• Seat weight sensor - In the seat to detect if someone is sitting in it. If it detects 50 lbs (heavier than most bags but light enough to detect younger children) it prompts the rider through instructions on the screen to check in. Also allows the train staff to see where people are sitting.

We say it is "feedback-driven" because all the parts are connected and can change based on what the trip status is and what the rider does. It also provides information to the conductor/staff about where their passengers are sitting and if they need to check on anyone.

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(Above: My drawing of our prototype)

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(Above: Prototype iteration slide from final presentation)

 

User Testing:

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(Above: Making our cardboard mockup user testing)

We tested a cardboard mockup with several users and refined our seat. With minimal instruction of how they were meant to interact with the system, we asked them to talk through their thought process as we demoed it to them. We also asked them to redraw any screens they thought could be improved. We incorporated their feedback in our final iteration. 

As a result, we changed the text on the screens to include more explicit instructions for the rider, reasons for trip delay (we previously only had the new ETA), and added a conductor interface so they could see where all their passengers were sitting and if there was anyone who was sitting in a seat but had not checked in yet.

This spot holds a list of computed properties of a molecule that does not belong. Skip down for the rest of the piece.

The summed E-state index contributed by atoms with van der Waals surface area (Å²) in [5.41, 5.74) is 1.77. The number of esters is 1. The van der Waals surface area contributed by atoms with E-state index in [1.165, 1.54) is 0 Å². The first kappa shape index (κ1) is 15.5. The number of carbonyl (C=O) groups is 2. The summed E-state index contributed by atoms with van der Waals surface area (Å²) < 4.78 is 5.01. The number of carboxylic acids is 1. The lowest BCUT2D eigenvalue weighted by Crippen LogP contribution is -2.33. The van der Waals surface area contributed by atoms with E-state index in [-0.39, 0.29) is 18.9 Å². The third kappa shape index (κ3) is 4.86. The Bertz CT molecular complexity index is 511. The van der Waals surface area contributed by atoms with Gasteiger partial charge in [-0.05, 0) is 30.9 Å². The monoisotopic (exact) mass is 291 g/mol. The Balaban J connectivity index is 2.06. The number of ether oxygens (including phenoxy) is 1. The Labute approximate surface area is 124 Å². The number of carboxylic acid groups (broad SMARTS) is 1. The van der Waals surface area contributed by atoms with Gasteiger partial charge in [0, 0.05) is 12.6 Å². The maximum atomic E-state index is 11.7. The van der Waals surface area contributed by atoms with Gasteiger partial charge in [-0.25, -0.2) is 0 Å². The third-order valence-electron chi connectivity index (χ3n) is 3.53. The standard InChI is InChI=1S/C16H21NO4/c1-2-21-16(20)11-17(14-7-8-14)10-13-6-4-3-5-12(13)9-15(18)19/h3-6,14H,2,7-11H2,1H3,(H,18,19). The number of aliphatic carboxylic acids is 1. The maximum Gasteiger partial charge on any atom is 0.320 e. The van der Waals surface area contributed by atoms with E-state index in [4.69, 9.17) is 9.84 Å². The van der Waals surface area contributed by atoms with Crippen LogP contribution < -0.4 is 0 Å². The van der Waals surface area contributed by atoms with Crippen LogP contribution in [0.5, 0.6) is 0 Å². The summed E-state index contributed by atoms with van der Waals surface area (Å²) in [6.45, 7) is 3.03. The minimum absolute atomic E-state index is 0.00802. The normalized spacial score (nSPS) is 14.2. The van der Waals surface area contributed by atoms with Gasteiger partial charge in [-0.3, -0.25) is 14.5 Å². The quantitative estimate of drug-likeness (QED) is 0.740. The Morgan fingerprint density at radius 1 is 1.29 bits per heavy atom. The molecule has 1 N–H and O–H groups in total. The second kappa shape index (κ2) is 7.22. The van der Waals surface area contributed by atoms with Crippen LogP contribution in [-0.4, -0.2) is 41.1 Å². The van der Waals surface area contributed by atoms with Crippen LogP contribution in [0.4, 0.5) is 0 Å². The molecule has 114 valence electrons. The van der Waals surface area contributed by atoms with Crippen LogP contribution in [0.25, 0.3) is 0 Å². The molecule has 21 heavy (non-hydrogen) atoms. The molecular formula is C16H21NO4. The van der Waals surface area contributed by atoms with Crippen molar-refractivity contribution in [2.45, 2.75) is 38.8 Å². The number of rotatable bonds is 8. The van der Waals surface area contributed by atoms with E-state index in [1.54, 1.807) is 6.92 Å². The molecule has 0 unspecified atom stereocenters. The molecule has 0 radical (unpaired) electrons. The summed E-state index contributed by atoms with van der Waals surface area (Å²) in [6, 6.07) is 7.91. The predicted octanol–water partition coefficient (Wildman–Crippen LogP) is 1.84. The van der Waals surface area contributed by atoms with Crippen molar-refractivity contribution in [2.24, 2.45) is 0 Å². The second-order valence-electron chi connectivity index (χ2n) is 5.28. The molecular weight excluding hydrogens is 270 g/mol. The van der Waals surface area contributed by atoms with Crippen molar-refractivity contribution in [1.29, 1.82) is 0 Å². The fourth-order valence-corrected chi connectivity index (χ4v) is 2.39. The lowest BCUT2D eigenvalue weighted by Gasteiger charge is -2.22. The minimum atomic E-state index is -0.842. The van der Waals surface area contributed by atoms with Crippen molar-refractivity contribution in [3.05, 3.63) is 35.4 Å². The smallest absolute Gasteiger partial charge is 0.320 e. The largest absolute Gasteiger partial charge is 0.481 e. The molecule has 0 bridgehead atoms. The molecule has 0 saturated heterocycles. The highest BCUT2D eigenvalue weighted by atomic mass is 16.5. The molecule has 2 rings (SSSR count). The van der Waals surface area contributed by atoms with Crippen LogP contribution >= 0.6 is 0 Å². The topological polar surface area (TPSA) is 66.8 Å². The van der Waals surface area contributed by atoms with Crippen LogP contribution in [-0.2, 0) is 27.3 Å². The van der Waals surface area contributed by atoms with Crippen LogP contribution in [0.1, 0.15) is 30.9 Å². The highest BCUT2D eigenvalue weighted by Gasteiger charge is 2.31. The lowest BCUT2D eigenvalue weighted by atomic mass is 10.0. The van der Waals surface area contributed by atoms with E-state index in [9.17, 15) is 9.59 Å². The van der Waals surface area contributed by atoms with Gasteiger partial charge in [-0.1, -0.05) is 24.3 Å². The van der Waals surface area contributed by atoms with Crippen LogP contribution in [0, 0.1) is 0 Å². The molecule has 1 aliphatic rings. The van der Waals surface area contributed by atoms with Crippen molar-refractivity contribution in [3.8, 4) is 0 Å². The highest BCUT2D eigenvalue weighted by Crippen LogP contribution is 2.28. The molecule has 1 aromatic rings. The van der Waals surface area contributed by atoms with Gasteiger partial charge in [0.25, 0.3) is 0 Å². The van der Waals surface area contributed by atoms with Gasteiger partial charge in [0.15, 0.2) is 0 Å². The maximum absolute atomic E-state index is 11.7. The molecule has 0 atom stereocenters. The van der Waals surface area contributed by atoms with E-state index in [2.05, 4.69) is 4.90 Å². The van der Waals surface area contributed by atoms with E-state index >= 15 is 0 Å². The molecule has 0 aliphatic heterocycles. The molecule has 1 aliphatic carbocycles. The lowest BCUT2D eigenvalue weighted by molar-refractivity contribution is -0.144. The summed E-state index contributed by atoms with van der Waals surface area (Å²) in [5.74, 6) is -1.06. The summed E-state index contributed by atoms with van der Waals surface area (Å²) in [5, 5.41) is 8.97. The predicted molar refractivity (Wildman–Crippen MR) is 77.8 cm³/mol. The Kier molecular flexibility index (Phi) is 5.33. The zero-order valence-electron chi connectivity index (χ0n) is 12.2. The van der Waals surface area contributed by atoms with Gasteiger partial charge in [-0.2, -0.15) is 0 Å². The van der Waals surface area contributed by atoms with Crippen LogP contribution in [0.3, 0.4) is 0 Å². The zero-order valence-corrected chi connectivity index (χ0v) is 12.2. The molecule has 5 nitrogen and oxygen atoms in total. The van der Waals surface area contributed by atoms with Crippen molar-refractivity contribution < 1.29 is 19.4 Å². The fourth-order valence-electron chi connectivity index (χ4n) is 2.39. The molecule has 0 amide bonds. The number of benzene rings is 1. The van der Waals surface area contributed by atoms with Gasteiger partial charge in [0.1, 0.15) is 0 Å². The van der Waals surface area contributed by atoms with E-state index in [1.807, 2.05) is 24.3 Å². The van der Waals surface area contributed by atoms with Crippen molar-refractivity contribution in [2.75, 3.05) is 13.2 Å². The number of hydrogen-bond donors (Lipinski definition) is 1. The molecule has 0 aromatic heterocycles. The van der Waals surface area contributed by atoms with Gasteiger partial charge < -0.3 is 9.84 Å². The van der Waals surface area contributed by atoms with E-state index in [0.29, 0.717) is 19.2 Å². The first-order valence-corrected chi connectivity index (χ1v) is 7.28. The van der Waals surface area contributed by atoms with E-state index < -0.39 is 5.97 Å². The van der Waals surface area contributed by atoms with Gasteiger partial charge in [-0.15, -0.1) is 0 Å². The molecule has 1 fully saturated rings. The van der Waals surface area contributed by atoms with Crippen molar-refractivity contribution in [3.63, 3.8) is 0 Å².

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(Above: Testing with users and asking them to draw screen redesigns)

 

Outcome:

Presented our process and solution to our class of 60 with a live demo of the seat prototype at the end of the semester.

We are scheduling a call with the VP of Customer Experience, whom we spoke with before, to discuss our findings and proposed solution.

View our final presentation below:

 

What I Learned:

  • Got certified in Sketching for Product Design
  • How to talk to internet strangers (they're more receptive than you'd think)
  • How to pivot over and over (empathy and patience when receiving feedback is key)
Carmen Lau